“If he owns the paper, he can give good coverage to the team,” said Edward Atorino, a media analyst with The Benchmark Company. “I know what I would do if it were my paper. I’d certainly want a bias to the positive of covering my team — come on.”


A bias to the positive of covering my team? Smooth analysis.

Of course, it’s a perfectly reasonable concern that the Herald raises, given hard times in the news industry and Henry’s past prickliness. It’ll be fun to see how far the feisty local tabloid can stretch it.

Like taffy, we’re betting.

Herald Once Again DisADvantaged

June 28, 2013

Why do advertisers keep snubbing Boston Herald readers?

Today this open letter to the Boston Bruins and the City of Boston appeared in the Boston Globe.


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Here’s the text of the letter, which is signed by Rocky Wirtz, Chairman of the Wirtz Corporation and Owner of the Chicago Blackhawks, and Blackhawks President & CEO John McDonough:

Hockey is a tough game. As impressed as we were by the strength, talent, and competitive spirit of the Boston Bruins on the ice, we were deeply touched by what happened off the ice. Rarely have we experienced the hospitality you afforded us throughout the playoff series between two incredibly gifted teams.

On behalf of the Chicago Blackhawks organization and the entire Wirtz Corporation, we want to personally express our heartfelt appreciation to your city, the Bruins organization, and especially the citizens of Boston for the remarkable welcome you showed our team and the many Chicagoans who visited.

From Boston’s political leadership to every member of the Bruins organization; from the players to the people on the streets, you demonstrated respect, good sportsmanship, and a genuine love for the great game of hockey.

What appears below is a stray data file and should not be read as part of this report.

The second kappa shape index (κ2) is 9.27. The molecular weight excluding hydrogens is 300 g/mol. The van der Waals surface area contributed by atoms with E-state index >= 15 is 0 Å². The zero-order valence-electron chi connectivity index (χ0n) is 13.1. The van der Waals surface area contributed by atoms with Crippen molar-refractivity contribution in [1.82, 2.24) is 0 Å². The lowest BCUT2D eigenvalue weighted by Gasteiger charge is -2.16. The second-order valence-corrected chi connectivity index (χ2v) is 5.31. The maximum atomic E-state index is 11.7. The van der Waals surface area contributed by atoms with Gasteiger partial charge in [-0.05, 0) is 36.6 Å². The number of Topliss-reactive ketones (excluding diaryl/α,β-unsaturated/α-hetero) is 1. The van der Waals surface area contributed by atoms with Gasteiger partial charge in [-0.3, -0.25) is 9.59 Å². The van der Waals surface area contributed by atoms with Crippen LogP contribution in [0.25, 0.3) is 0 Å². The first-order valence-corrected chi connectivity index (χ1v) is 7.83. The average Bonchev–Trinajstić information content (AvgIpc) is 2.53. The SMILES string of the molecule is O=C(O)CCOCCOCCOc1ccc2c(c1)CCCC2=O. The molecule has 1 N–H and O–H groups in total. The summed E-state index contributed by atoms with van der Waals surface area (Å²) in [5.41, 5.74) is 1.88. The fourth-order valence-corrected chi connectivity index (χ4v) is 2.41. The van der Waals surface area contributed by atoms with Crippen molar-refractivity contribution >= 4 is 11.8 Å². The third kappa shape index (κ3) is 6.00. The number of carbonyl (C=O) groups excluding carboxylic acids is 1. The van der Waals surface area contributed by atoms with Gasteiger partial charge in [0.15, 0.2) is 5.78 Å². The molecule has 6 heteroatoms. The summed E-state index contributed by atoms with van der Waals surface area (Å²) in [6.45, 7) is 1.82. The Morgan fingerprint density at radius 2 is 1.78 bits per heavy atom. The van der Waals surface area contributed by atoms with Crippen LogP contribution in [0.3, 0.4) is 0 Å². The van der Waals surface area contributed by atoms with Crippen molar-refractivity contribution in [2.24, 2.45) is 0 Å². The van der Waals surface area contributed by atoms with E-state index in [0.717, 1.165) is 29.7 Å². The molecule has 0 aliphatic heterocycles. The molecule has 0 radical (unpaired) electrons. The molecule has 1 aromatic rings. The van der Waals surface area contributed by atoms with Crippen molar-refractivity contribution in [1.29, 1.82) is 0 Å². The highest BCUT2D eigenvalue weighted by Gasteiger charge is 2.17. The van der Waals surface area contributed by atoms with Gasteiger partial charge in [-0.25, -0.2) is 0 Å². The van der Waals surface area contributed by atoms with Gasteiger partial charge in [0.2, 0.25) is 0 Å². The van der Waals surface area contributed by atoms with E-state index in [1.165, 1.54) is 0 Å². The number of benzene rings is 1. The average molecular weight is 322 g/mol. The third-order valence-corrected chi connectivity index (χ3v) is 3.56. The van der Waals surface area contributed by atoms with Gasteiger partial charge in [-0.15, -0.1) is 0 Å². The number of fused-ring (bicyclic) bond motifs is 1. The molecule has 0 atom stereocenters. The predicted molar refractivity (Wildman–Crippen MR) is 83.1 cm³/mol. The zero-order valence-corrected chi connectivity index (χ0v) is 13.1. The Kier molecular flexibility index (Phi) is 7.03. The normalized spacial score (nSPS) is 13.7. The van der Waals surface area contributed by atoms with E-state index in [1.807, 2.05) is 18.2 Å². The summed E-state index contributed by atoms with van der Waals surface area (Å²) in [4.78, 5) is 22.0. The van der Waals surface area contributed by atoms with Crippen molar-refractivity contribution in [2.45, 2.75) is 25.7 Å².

Like the rest of the world, Chicagoans have been reminded in recent days of Boston’s strength. Please know we tip our hat to your city’s big heart and gracious spirit. You lead by example and have set the bar very high for others to follow.


So – all those hockey fans/readers of the feisty local tabloid got the same message, eh?

Nope. The message they got was, well, nuthin’. You get nuthin’.

This is the second time this week Herald readers got that message. As the hardreading staff noted, this memorial ad for Lt. Stephen F. Minehan, the Boston firefighter who died in a Charlestown warehouse blaze 19 years ago – this ad ran twice in Monday’s Globe, and no times in the Herald.


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We asked the folks at Pyramid Hotel Group, which owns that Marriott at Tudor Wharf, why it ran twice in the Globe but not in the Herald. No one addressed the latter part, but regarding the double play in the Globe one executive said, “It wasn’t intentional.” So the Globe made a mistake? “We’ll have to wait and see when the bill comes in. But I don’t think it was on purpose.”

An advertising executive at the Globe failed to answer our calls. We’re not holding our breath.

Hark! The Herald! (Lame Subscription III)

June 23, 2013

The Boston Herald is still desperate to build on its current base of 17 home subscribers, so today it once again ran this recruitment ad:


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Always Relevant, eh? So why did the hardreading staff get a sports page this morning that didn’t have the results of last night’s Stanley Cup Finals game?

The newsstand buyers of the Herald got the story. The electronic edition readers got the story. Home subscribers, though, got the shaft.

On top of that, the heisty local tabloid rubs our face in it with that ad.

Not right. Not right at all.